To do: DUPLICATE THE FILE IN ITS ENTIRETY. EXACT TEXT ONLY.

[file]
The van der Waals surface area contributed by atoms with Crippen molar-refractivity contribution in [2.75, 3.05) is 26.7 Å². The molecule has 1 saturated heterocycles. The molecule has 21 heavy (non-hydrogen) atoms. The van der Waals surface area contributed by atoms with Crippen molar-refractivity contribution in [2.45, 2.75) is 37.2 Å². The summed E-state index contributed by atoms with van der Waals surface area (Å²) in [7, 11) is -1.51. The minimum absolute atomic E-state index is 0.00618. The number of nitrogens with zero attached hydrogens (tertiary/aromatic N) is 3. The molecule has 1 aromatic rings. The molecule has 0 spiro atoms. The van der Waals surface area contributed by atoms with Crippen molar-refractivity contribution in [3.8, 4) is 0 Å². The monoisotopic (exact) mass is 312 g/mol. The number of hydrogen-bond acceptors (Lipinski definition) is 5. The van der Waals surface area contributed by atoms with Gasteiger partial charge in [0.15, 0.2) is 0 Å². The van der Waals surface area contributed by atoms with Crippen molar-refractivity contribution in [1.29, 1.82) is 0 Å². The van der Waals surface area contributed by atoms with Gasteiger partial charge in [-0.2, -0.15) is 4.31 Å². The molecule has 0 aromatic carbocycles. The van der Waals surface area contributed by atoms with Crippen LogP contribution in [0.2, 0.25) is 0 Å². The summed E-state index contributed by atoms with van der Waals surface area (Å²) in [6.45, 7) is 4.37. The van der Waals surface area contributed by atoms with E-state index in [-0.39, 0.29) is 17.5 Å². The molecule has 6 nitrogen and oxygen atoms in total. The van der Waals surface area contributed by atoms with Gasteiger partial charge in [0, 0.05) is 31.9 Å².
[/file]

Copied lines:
The van der Waals surface area contributed by atoms with Crippen molar-refractivity contribution in [2.75, 3.05) is 26.7 Å². The molecule has 1 saturated heterocycles. The molecule has 21 heavy (non-hydrogen) atoms. The van der Waals surface area contributed by atoms with Crippen molar-refractivity contribution in [2.45, 2.75) is 37.2 Å². The summed E-state index contributed by atoms with van der Waals surface area (Å²) in [7, 11) is -1.51. The minimum absolute atomic E-state index is 0.00618. The number of nitrogens with zero attached hydrogens (tertiary/aromatic N) is 3. The molecule has 1 aromatic rings. The molecule has 0 spiro atoms. The van der Waals surface area contributed by atoms with Crippen molar-refractivity contribution in [3.8, 4) is 0 Å². The monoisotopic (exact) mass is 312 g/mol. The number of hydrogen-bond acceptors (Lipinski definition) is 5. The van der Waals surface area contributed by atoms with Gasteiger partial charge in [0.15, 0.2) is 0 Å². The van der Waals surface area contributed by atoms with Crippen molar-refractivity contribution in [1.29, 1.82) is 0 Å². The van der Waals surface area contributed by atoms with Gasteiger partial charge in [-0.2, -0.15) is 4.31 Å². The molecule has 0 aromatic carbocycles. The van der Waals surface area contributed by atoms with Crippen LogP contribution in [0.2, 0.25) is 0 Å². The summed E-state index contributed by atoms with van der Waals surface area (Å²) in [6.45, 7) is 4.37. The van der Waals surface area contributed by atoms with E-state index in [-0.39, 0.29) is 17.5 Å². The molecule has 6 nitrogen and oxygen atoms in total. The van der Waals surface area contributed by atoms with Gasteiger partial charge in [0, 0.05) is 31.9 Å².